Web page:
South China Sea: Beijing says ‘situation’ at disputed Scarborough Shoal ‘has not changed and will not’


The disputed territory is significant not only for fishing, but for the broader balance of power in the South China Sea, and the circumstances behind China’s apparent softening of its position are not clear.

Asked about Philippine fishermen entering the area unimpeded, China’s foreign ministry spokeswoman, Hua Chunying, said China always had “normal administration” over the Scarborough Shoal.

“The relevant situation has not changed and will not change,” she said.
Ms Hua said Mr Duterte’s visit to Beijing marked an overall improvement in relations.

“China will make proper arrangements on issues of President Duterte’s interest,” Ms Hua said, without giving details.

China had repelled fishermen since seizing the Scarborough Shoal in 2012, but Philippine boats returned from the area at the weekend with tonnes of fish and said Chinese boats had left them alone.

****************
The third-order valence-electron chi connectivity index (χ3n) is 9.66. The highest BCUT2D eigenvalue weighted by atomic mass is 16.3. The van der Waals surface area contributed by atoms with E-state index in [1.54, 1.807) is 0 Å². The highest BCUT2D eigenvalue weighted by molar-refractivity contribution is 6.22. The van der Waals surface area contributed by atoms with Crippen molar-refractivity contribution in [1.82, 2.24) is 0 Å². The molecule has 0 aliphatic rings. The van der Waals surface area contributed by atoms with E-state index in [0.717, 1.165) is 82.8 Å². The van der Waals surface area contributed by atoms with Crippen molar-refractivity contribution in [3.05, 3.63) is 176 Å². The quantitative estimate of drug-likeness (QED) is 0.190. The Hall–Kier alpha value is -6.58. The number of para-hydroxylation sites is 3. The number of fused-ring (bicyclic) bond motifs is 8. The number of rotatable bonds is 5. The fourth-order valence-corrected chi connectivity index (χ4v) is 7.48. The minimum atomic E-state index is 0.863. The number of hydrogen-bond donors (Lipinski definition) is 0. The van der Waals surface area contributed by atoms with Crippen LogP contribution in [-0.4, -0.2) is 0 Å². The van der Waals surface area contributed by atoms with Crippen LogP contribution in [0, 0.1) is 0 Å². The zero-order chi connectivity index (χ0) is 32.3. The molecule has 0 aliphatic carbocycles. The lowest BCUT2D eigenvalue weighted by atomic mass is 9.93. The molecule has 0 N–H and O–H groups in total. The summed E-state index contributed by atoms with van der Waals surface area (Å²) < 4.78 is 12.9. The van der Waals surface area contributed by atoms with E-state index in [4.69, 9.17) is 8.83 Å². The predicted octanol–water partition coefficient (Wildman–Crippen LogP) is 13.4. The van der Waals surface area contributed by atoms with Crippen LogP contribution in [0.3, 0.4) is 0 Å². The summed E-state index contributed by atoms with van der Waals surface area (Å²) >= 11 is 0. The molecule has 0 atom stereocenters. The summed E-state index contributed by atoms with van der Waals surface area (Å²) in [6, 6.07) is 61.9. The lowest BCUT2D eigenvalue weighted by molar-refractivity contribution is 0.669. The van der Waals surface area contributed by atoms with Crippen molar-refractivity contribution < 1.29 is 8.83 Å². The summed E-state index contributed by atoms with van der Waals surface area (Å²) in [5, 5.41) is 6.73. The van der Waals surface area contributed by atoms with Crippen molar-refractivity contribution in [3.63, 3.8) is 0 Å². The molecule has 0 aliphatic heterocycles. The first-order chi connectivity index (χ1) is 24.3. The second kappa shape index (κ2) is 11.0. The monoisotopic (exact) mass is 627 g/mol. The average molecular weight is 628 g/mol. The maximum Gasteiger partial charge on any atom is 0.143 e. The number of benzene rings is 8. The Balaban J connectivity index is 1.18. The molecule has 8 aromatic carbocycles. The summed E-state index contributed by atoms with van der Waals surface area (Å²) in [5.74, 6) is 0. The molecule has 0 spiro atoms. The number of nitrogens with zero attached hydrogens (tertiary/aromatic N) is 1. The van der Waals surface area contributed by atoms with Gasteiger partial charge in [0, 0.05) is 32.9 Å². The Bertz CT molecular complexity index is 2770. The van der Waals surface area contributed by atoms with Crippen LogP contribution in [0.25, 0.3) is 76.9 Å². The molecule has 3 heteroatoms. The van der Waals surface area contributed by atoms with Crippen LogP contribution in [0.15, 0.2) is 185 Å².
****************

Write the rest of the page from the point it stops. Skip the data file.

Situation ‘unresolved’ but China ‘more friendly now’

China’s blockade of what is a prime fishing spot prompted the previous Philippine government to file a legal case in 2013 at the Permanent Court of Arbitration in The Hague, infuriating Beijing.

The tribunal’s July ruling in favour of the Philippines, which China refuses to acknowledge, declared no one country had sovereign rights over the shoal, and as a traditional fishing ground, Chinese, Philippine, and Vietnamese were entitled to access it.